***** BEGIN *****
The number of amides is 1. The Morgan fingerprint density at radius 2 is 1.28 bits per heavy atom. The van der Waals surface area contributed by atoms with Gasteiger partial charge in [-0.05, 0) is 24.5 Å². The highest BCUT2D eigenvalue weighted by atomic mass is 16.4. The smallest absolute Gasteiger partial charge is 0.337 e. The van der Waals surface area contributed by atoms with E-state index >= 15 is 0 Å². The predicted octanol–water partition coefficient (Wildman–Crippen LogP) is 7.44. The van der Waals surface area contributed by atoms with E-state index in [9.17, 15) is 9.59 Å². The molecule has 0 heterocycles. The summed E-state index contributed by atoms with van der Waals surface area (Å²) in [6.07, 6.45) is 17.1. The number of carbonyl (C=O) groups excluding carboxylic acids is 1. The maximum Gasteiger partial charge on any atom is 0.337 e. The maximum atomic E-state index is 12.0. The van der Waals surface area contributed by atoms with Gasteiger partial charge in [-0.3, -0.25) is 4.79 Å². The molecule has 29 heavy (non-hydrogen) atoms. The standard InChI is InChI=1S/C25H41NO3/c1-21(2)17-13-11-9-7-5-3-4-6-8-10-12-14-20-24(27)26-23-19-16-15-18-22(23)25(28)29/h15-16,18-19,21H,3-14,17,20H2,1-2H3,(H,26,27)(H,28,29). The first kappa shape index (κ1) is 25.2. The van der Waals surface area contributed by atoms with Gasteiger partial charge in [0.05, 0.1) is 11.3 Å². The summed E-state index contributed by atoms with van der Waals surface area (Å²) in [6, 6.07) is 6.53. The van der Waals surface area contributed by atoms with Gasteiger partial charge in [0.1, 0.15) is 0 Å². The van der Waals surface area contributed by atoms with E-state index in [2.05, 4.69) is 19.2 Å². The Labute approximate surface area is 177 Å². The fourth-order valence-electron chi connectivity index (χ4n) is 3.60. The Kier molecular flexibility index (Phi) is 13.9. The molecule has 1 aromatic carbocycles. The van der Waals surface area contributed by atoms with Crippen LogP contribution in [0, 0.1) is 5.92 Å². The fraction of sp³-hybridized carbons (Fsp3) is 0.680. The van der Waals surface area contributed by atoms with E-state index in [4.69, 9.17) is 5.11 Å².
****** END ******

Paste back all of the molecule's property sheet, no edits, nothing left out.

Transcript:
The number of amides is 1. The Morgan fingerprint density at radius 2 is 1.28 bits per heavy atom. The van der Waals surface area contributed by atoms with Gasteiger partial charge in [-0.05, 0) is 24.5 Å². The highest BCUT2D eigenvalue weighted by atomic mass is 16.4. The smallest absolute Gasteiger partial charge is 0.337 e. The van der Waals surface area contributed by atoms with E-state index >= 15 is 0 Å². The predicted octanol–water partition coefficient (Wildman–Crippen LogP) is 7.44. The van der Waals surface area contributed by atoms with E-state index in [9.17, 15) is 9.59 Å². The molecule has 0 heterocycles. The summed E-state index contributed by atoms with van der Waals surface area (Å²) in [6.07, 6.45) is 17.1. The number of carbonyl (C=O) groups excluding carboxylic acids is 1. The maximum Gasteiger partial charge on any atom is 0.337 e. The maximum atomic E-state index is 12.0. The van der Waals surface area contributed by atoms with Gasteiger partial charge in [-0.3, -0.25) is 4.79 Å². The molecule has 29 heavy (non-hydrogen) atoms. The standard InChI is InChI=1S/C25H41NO3/c1-21(2)17-13-11-9-7-5-3-4-6-8-10-12-14-20-24(27)26-23-19-16-15-18-22(23)25(28)29/h15-16,18-19,21H,3-14,17,20H2,1-2H3,(H,26,27)(H,28,29). The first kappa shape index (κ1) is 25.2. The van der Waals surface area contributed by atoms with Gasteiger partial charge in [0.05, 0.1) is 11.3 Å². The summed E-state index contributed by atoms with van der Waals surface area (Å²) in [6, 6.07) is 6.53. The van der Waals surface area contributed by atoms with Gasteiger partial charge in [0.1, 0.15) is 0 Å². The van der Waals surface area contributed by atoms with E-state index in [2.05, 4.69) is 19.2 Å². The Labute approximate surface area is 177 Å². The fourth-order valence-electron chi connectivity index (χ4n) is 3.60. The Kier molecular flexibility index (Phi) is 13.9. The molecule has 1 aromatic carbocycles. The van der Waals surface area contributed by atoms with Crippen LogP contribution in [0, 0.1) is 5.92 Å². The fraction of sp³-hybridized carbons (Fsp3) is 0.680. The van der Waals surface area contributed by atoms with E-state index in [4.69, 9.17) is 5.11 Å².